Nepal was the most beautiful place I have ever been. We would get up early in the mornings so we could go on the roof terrace and watch the sun rise over the Himalayan mountains. Then we would all go down for breakfast that the team had prepared for us which included fresh local fruits, some of which I had never tried before. After breakfast, we’d all get ready to go to placement.
I was very happy with my placement because Work the World ensure you are given the opportunity to have several calls before departure to tell them about your areas of interest and the wards you want to be allocated to.
Nurses would mainly provide the medications, change dressings, and monitor patients’ observations.
The first week of placement was quite interesting as a lot of what I saw and observed was very different to what I was used to. As expected, the healthcare system in Nepal is quite different to the UK. For example, in Nepal, the personal care of the patient is provided entirely by their family members so there is no strict visiting times on the wards. Nurses would mainly provide the medications, change dressings, and monitor patients’ observations. The majority of the people in Nepal wear sandals and flip-flops and that includes doctors as well. I spent one day in the delivery suite and the doctor’s sandals were completely covered in blood by the time the baby was born.
The equipment available in the hospitals is not very advanced, meaning that some of the lifesaving procedures carried out free of charge in the UK via these machines are not available in Nepal or if they are, only a small group of people can afford it. During my placement in the emergency department, I saw a few cases where patients had come in due to severe chest pain or heart attacks, however the only running cath lab in Pokhara was either out of service or the family could simply not afford it.
they managed to dissolve the blood clot in the patient’s artery and avoid a second heart attack without a cath lab.
However, not having advanced equipment means that all the nurses and doctors would go through intense training and had a vast knowledge of the human anatomy, physiology and pharmacy. They were able to explain complex conditions in simple English and were able to connect the symptoms to a condition without the help of technology. After administering different medications and closely monitoring the patient with chest pain, they managed to dissolve the blood clot in the patient’s artery and avoid a second heart attack without a cath lab.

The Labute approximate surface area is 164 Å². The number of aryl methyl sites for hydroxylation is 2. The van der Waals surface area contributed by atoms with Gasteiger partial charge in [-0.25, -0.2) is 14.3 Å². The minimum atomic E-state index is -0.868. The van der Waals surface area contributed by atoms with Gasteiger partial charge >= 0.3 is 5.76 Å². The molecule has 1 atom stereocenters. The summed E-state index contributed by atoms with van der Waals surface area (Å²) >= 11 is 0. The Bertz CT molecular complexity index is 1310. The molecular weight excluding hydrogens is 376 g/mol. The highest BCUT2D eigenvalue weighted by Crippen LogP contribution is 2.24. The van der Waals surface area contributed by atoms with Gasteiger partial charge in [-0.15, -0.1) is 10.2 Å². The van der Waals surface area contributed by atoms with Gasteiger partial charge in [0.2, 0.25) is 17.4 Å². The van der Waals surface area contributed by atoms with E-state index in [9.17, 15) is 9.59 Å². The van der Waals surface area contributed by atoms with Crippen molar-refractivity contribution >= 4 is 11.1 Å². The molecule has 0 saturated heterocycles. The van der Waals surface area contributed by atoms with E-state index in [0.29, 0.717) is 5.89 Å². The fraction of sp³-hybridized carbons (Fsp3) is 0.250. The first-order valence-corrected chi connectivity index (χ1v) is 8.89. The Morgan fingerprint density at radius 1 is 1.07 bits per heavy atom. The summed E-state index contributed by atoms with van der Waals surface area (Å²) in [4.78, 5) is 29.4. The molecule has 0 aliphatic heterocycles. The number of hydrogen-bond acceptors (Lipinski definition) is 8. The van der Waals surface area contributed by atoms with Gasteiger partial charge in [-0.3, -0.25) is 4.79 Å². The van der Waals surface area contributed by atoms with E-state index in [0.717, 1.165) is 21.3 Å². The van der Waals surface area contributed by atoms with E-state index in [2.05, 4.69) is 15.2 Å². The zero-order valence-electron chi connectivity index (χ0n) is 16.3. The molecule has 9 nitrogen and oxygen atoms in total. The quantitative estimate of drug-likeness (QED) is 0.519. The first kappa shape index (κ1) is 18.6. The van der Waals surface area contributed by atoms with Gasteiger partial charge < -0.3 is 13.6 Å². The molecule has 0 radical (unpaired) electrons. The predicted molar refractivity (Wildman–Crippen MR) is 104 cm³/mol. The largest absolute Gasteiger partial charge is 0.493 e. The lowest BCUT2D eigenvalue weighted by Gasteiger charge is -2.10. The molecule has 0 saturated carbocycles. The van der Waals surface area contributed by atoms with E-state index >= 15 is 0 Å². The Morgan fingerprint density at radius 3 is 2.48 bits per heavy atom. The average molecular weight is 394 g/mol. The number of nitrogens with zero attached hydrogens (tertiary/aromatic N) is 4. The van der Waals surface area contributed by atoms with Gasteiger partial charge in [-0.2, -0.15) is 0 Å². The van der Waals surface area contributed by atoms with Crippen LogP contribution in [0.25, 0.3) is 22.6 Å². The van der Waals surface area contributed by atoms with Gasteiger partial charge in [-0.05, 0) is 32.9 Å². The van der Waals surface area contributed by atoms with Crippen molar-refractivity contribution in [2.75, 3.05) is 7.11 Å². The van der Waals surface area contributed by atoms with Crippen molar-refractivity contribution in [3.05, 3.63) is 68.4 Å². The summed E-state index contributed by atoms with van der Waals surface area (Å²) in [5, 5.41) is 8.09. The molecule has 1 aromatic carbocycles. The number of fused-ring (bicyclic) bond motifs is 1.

The people in Nepal are very welcoming and friendly and spoke good English. The language lessons at the house really helped us when communicating with patients in the hospital. We were able to ask them about their conditions and their pain. However, most of the time one of the student nurses would help and interpret everything for us and the patient. I really appreciated this especially during the handover which was mostly in Nepali.
When we were not on placement, we had lots of activities to keep us entertained and occupied. Hiking trips, paragliding, rafting, canoeing, visiting temples and museums, spending a weekend at Chitwan Zoo and seeing elephants, visiting the birthplace of Buddha and so much more. We spent the majority of our time shopping, eating and drinking at different restaurants and bars that had a beautiful view of Lake Phewa. We even went out for karaoke and watched classic Hollywood movies at a very lovely and cosy cinema called Movie Garden.
Unfortunately, the last couple of weeks of our stay in Pokhara coincided with monsoon season and it rained every evening and afternoon, but that did not stop us from having fun. We had game nights at the house playing new Nepali card games that we’d learnt. There were a few instruments in the house that some of us could play and we’d have a little jam session. Sometimes we’d all sit around in the lounge and just read.
Sharing a house with so many different healthcare professionals from all over the world meant that not only did I learn about the Nepali culture, but I also learnt about my housemates’ cultures and healthcare systems too.
Through all of these new experiences, I got to know myself a lot better than before. I made life-long friends, learned valuable life lessons, practiced my nursing skills and every time I had a question the Work the World team were there to help me. It was a very humbling, heart-warming and unique experience and I strongly suggest you sign up for it as well. Sometimes what you are looking for, is right outside of your comfort zone.